Since this latest mass shooting, I’ve seen an uptick in an argument against gun control that it is unfair to punish law abiding gun owners by enacting gun control measures. I don’t find that argument compelling. It isn’t a punishment for certain things, in the interests of public safety, to be illegal to own or use. We don’t allow people to stockpile mustard gas, even if they have no history of using it to kill and maim. We don’t allow people to buy and commute to work in fully armed battle tanks, even if they promise they’d never fire its cannon except in self defense. Exactly where the line between permissible and restricted is can be a little fuzzy, but the concept that some things are simply too dangerous for us to have unrestricted access to is not a controversial point.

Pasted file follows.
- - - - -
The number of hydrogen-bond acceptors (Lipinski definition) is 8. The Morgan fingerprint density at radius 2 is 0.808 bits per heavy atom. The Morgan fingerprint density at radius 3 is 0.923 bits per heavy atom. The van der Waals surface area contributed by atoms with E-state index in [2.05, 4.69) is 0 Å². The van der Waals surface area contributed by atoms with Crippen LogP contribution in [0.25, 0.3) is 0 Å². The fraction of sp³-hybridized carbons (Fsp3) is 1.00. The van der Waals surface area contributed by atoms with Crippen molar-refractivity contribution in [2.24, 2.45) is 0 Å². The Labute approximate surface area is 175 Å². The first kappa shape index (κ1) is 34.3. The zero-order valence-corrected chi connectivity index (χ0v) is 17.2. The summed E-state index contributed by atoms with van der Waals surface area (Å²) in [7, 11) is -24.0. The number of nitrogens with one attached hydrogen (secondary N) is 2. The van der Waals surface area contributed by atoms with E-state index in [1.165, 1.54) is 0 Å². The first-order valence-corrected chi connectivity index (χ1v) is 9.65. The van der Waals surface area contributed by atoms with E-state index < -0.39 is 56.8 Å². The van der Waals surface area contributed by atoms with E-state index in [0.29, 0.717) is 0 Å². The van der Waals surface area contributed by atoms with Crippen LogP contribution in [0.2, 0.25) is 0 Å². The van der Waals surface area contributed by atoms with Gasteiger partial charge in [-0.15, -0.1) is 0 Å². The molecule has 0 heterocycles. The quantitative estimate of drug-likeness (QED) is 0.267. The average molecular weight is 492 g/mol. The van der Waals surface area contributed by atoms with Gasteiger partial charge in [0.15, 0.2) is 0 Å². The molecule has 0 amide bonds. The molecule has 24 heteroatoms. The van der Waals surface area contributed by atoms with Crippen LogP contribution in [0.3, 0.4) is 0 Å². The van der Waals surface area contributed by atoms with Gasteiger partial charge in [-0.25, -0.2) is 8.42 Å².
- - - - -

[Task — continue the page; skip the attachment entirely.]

So called assault rifles ought to be on the restricted side of that line. Those high capacity, high rate of fire rifles aren’t derived from hunting or sporting guns; they are designed and refined to be modern weapons of war, specialized to take multiple human lives quickly. Sadly, we have repeatedly seen how even the civilian versions, lacking fully automatic fire, are still deadly efficient at their intended purpose. Like battle tanks and countless other examples, assault rifles should be restricted to the military.
Wednesday, June 15, 2016
Tuesday, June 14, 2016
It seems unlikely to me that the framers of our Constitution intended citizens to own and use the types of weaponry that can now allow one man to wreak the kind of havoc that it would have taken dozens of soldiers to do in the late 1700s. But even if they did intend for citizens (even highly unstable, hate-filled, murderously bigoted citizens) to be able to purchase and carry weaponry that can enable one man to kill many innocent people in just a few minutes — they were wrong.